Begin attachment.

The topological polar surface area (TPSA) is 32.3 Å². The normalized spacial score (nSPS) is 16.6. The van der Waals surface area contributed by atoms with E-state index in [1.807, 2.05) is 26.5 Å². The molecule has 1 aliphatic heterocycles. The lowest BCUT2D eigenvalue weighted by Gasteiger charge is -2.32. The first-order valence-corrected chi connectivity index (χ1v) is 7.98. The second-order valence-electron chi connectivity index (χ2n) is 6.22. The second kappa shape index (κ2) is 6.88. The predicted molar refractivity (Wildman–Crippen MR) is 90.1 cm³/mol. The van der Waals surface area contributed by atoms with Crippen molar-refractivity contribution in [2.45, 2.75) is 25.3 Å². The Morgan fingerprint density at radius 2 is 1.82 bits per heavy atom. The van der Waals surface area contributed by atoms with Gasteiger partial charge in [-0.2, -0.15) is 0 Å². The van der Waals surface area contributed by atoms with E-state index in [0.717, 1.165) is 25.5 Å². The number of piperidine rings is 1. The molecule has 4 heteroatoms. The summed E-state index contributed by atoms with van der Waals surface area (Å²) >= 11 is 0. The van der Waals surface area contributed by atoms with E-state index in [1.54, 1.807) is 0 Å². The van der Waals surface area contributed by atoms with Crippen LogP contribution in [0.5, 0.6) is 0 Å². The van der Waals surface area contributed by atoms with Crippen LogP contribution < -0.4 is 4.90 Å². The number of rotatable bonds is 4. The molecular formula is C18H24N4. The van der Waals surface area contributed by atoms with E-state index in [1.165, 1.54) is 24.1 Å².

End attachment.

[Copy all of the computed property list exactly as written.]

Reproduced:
The topological polar surface area (TPSA) is 32.3 Å². The normalized spacial score (nSPS) is 16.6. The van der Waals surface area contributed by atoms with E-state index in [1.807, 2.05) is 26.5 Å². The molecule has 1 aliphatic heterocycles. The lowest BCUT2D eigenvalue weighted by Gasteiger charge is -2.32. The first-order valence-corrected chi connectivity index (χ1v) is 7.98. The second-order valence-electron chi connectivity index (χ2n) is 6.22. The second kappa shape index (κ2) is 6.88. The predicted molar refractivity (Wildman–Crippen MR) is 90.1 cm³/mol. The van der Waals surface area contributed by atoms with Crippen molar-refractivity contribution in [2.45, 2.75) is 25.3 Å². The Morgan fingerprint density at radius 2 is 1.82 bits per heavy atom. The van der Waals surface area contributed by atoms with Gasteiger partial charge in [-0.2, -0.15) is 0 Å². The van der Waals surface area contributed by atoms with E-state index in [0.717, 1.165) is 25.5 Å². The number of piperidine rings is 1. The molecule has 4 heteroatoms. The summed E-state index contributed by atoms with van der Waals surface area (Å²) >= 11 is 0. The van der Waals surface area contributed by atoms with E-state index in [1.54, 1.807) is 0 Å². The van der Waals surface area contributed by atoms with Crippen LogP contribution in [0.5, 0.6) is 0 Å². The van der Waals surface area contributed by atoms with Crippen LogP contribution < -0.4 is 4.90 Å². The number of rotatable bonds is 4. The molecular formula is C18H24N4. The van der Waals surface area contributed by atoms with E-state index in [1.165, 1.54) is 24.1 Å².